Showing posts with label san jose nonprofit. Show all posts
Showing posts with label san jose nonprofit. Show all posts

Sunday, September 4, 2016

Opportunity Fund

Below is a guest post by Phillip Bergman. Opportunity Fund is a non-profit headquarterd in Downtown San Jose. Over the past 20 years they have loaned $173 million to 13,000 businesses and individuals. Last year alone they provided $60 million in loans. It is tough (and expensive) to run a business in San Jose, and this is a local resource that may be able to help.

San Jose is home to non-profit Opportunity Fund (, which believes that small amounts of money and financial advice can help people make permanent and lasting change in their own lives, driving economic mobility and building stronger communities. It says yes to small business owners, low-income students, and families because entrepreneurship, education, and sound financial habits are proven pathways to greater economic opportunity.

Even in the most favorable circumstances, creating small business success is a significant challenge. With traditional lenders tightening lending qualifications, small business owners are often left with a narrow set of problematic options – lending schemes with triple-digit interest rates that can cripple a business. Opportunity Fund helps small business owners avoid predatory lending, such as high rate ‘fast cash’ advances. About 90 percent of its loans are to minority owned businesses and Opportunity Fund provides no cost evaluation of loan needs and complimentary cash flow analysis to determine financing that businesses can afford to help promote long term success. The strategy combines microloans for small business owners and microsavings accounts to help students pay for college and families save for a rainy day. As California’s leading microfinance provider, Opportunity Fund has loaned more than $170 million and helped about 13,000 people since 1994.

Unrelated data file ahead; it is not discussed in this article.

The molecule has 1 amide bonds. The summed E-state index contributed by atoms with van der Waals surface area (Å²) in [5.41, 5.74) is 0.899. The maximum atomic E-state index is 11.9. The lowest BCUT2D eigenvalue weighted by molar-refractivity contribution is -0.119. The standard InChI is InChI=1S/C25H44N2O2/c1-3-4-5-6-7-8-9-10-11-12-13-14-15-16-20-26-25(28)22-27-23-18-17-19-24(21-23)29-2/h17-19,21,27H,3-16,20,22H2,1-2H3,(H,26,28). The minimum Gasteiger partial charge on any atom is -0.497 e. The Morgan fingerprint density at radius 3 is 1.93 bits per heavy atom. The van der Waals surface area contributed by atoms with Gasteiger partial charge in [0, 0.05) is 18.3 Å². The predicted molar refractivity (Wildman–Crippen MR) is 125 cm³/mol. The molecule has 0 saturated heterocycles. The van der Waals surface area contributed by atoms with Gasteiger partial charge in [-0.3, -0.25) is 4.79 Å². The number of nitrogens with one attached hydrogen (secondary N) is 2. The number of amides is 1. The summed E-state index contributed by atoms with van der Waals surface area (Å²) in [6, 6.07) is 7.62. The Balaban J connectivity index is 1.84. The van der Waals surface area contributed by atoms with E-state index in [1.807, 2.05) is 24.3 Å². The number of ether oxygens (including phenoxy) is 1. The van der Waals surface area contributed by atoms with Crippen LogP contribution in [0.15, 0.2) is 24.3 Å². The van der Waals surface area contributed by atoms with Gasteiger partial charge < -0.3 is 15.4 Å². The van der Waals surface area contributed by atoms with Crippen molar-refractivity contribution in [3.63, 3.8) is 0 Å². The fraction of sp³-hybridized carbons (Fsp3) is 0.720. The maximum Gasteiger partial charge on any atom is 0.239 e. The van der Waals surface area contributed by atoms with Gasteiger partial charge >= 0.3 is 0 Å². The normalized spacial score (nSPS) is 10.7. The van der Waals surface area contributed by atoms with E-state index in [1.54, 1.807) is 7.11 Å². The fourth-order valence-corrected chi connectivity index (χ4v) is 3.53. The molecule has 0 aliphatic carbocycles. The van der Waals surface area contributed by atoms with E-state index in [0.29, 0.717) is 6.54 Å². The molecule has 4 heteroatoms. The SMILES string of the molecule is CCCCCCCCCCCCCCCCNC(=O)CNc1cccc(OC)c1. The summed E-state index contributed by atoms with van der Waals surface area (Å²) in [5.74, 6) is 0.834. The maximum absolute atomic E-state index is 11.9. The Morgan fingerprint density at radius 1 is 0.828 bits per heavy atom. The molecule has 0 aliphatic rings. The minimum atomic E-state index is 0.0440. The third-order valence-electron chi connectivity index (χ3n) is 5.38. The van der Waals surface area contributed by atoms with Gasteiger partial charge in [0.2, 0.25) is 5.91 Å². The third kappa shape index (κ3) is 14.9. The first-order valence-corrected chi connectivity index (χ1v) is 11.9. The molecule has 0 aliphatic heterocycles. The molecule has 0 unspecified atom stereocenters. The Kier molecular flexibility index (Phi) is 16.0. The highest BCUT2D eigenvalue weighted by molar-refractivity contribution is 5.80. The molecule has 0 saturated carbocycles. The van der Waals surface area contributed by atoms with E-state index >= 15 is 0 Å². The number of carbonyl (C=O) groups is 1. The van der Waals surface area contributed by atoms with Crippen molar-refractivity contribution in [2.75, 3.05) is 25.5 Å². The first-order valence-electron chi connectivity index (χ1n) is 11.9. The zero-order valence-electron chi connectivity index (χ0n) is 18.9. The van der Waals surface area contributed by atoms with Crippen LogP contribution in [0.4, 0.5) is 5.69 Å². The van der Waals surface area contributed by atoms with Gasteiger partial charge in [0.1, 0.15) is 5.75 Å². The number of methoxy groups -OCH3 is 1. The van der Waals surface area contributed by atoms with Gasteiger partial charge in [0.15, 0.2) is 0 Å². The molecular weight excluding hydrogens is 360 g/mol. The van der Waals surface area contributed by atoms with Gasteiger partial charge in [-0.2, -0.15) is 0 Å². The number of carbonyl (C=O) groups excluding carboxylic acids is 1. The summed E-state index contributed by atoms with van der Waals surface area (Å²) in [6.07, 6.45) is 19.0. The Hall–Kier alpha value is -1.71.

Opportunity Fund's role is to help working families realize their dreams and move beyond worrying about how to live day to day. Visit for more information about the organization and San Jose office.

Tuesday, January 1, 2013

Valley Verde Launching in San Jose

Guest post by Raffaella Cerruti:


Valle Verde

If you’ve been looking for a non-profit organization working to create access of healthy
and fresh food in San Jose, let Valley Verde be your inspiring story.

About three years ago Raul Lozano, the former executive director of the Latino theater
company in San Jose, Teatro Vision, decided to make a shift in his career by taking part
of the urban agriculture revolution movement. Soon, he realized that in main challenge
in the urban food movement was to reach out to low income communities. Low income
people in the US have less access to an affordable, healthy diet than and their health
is at greater risk from diet related illness as a result. There is a general thinking that
organic gardening is only a hobby for families with the financial means, enticing only
to those who have the time and money for it. Some think that lower-income families
simply can’t be expected to be interested in growing their own food because they lack
the resources or they are time poor because they often work two or more jobs and lack
the energy to maintain a garden. The nonprofit that Raul started in 2011, Valley Verde,
is all about making sure that people have access to good fresh food by providing the
resources and support needed to plant and maintain a home organic garden.

Valley Verde provides low income families with the knowledge and tools needed to
grow and maintain their own organic vegetable gardens. The families receive one or two
raised bed gardens, according to space and family size, an irrigation system, classes
on gardening and nutrition, seeds and seedlings, and a gardening mentor who will
give gardening support for one year. The goal of the one year program is to empower
the families with the vegetable gardening knowledge to continue their own gardens.
Families who wish to share their knowledge can participate in a future Valley Verde
project to help other families learn the same valuable skills.

Valley Verde started last fall with a group of 25 families in Gilroy and now they are
looking for new families in the community of Seven Trees, for the next Spring's planting
season. In order to support and expand the free services offered to the low-income